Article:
Case Study: Cost Analysis

Traditional Approaches vs. CustomPartNet
A new method of web-based cost analysis that's fast, free, and accurate


Steve works in a small ten person company. For the last two years, he has been designing sheet metal battery housings for a bio-medical product designed and marketed by his company. Steve's company's main client would like them to explore the possibility of replacing the sheet metal housing with a plastic housing. Steve has a good idea about how the plastic housing will look. He has seen an example of a plastic housing being used in a competitive product. However, his boss wants to learn about the cost before deciding to switch to the plastic. He asks Steve to figure out the cost of making an injection molded plastic housing. Steve is really excited about this project.

Traditional Cost Analysis Approaches

Steve sets out to get an estimate for the injection molded battery housing, but encounters many obstacles. He tries multiple approaches recommended by his co-workers, but after each attempt, Steve still does not have an answer and grows more frustrated with the project.

  • First Attempt: Steve does research on the internet and finds a molder that looks very promising. Their website says that they are extremely cost competitive and very experienced with the latest injection molding technology. They also have great customer testimonials on the web site. Steve calls the molder. The molder says that Steve should send them the engineering drawing of the part and they will provide him a quote within 48 hours. Unfortunately, Steve does not have a detailed engineering design yet. So, he cannot send them the drawing. To make matters worse, once Steve mentions that the project is exploratory and he does not have a detailed drawing, the molder looses interest. Even if Steve had the engineering drawing, his boss would never approve sending drawings of a key product to an unknown molder.
  • Second Attempt: Steve contacts his college roommate John who now works at a very large company and has access to the best-in-class cost estimation software. John invites Steve to visit him and try his cost estimation software. Steve visits John's company and starts using the software. The first three questions are relatively simple and Steve has no trouble answering them. But then the questions start getting increasingly harder and becoming very specific about the molding process. Steve has no idea whether he needs insulated runners or not. All he wants to do is to run away. John suggests that Steve attend a highly informative training session by the software vendor. Steve comes back to his office and talks to the software vendor. It turns out that the software costs $24,950 and the two day training session is only available if he buys the software. Steve does not want to ask his boss to spend 25K on this software.
  • Third Attempt: Another friend, Bill, suggests to Steve that he buy a book that only costs $90 and has a very detailed method for calculating cost. So, Steve orders the book online - it has great reviews. Steve cannot wait for the book to arrive. Finally, two days later the book arrives. Steve starts working through the formulas. It is a pain to use them. But, it is certainly better than nothing. Suddenly, Steve notices that the book mentions that the data is based on a survey done over 15 years ago. He is very upset. He thinks about writing an angry review but it won't help his project.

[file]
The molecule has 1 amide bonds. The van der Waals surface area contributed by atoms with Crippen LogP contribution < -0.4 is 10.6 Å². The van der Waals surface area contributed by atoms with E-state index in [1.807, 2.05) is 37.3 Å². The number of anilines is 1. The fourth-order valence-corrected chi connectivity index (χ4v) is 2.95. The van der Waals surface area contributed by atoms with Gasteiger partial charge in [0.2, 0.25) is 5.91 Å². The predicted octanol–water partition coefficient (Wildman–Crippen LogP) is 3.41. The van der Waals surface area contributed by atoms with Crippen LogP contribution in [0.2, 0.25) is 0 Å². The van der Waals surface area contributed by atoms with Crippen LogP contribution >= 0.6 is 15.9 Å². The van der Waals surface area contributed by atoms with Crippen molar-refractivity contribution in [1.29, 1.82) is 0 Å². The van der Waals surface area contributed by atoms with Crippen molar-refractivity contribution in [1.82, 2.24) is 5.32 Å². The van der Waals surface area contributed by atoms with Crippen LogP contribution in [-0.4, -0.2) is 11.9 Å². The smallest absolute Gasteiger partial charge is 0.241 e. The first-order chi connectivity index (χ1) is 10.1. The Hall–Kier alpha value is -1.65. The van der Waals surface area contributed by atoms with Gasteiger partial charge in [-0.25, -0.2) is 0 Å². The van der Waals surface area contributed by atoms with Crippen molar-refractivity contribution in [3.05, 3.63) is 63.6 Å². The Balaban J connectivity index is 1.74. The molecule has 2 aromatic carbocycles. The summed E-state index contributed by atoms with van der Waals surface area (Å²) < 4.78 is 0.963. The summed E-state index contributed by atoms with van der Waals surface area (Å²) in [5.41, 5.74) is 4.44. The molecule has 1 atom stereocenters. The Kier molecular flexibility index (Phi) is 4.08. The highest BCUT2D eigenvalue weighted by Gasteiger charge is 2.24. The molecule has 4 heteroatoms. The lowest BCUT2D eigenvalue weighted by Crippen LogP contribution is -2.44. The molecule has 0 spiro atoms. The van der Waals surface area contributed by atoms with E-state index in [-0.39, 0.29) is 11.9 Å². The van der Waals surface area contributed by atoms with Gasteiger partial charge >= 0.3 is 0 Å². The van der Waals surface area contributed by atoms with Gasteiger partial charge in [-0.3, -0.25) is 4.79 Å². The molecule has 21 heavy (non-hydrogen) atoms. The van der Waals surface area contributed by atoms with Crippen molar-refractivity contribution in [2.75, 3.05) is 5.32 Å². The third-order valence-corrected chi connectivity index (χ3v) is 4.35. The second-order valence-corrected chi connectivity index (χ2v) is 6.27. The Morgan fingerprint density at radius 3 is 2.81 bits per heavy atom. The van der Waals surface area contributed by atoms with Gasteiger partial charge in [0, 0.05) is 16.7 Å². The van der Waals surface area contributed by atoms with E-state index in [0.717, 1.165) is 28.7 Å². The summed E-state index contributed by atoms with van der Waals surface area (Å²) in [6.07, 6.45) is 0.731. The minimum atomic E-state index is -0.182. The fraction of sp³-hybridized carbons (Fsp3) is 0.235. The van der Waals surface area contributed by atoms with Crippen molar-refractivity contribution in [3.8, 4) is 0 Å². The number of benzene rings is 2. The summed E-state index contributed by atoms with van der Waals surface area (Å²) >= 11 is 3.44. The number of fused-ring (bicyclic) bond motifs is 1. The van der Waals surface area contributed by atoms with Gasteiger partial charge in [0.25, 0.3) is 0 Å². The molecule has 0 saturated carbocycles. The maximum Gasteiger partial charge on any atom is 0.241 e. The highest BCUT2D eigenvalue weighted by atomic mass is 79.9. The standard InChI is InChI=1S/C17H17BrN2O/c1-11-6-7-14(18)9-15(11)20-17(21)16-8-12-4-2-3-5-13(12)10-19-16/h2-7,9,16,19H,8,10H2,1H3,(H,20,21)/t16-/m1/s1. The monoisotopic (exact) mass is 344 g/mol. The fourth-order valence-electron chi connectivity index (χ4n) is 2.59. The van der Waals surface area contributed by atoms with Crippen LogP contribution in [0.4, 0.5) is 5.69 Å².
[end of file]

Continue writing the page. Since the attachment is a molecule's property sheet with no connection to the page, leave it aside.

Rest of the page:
• Fourth Attempt: Steve calls his brother-in-law Greg to discuss his problem. Fortunately, Greg's company has ordered ten new plastic parts in the last three months. Greg shows those new parts to Steve. One of them turns out to be close to Steve's specifications for his part. Fortunately, Greg works in a company that is in a different enough market from Steve's company. So, Greg has no trouble in sharing the cost data with Steve. Finally, Steve has a rough estimate for his injection molded part. However, Steve would like to find out how the cost would be different if he changed the part to his exact specifications. Unfortunately, Greg cannot help him with that question.

Cost Analysis with CustomPartNet

Hearing about Steve's difficulty in acquiring an estimate, a co-worker informs Steve that he has recently heard about a website called CustomPartNet that he should investigate. Steve locates the website and finds that he can easily browse through an extensive reference part gallery for injection molded parts. He quickly identifies a housing that meets his specifications, shown below.

Part Gallery

Steve is able to view the cost estimate for the housing and can even change the material and wall thickness of the reference part to exactly match his specifications. The system uses up-to-date market information to instantly produce an updated cost estimate.

Part Details

Steve also performs several what-if scenarios to see how changing the quantity, material, and part size will affect the cost.

Part Details Comparison

In addition, an extensive glossary helps him understand the specialized terminology used in the injection molding community. Steve is able to invite his brother-in-law Bill to add comments and help refine his analysis. He presents a very detailed cost analysis report to his boss and his boss decides that they should switch to the plastic part. The system also allows Steve to search for qualified molders, based on the part parameters, who can mold the part for Steve.

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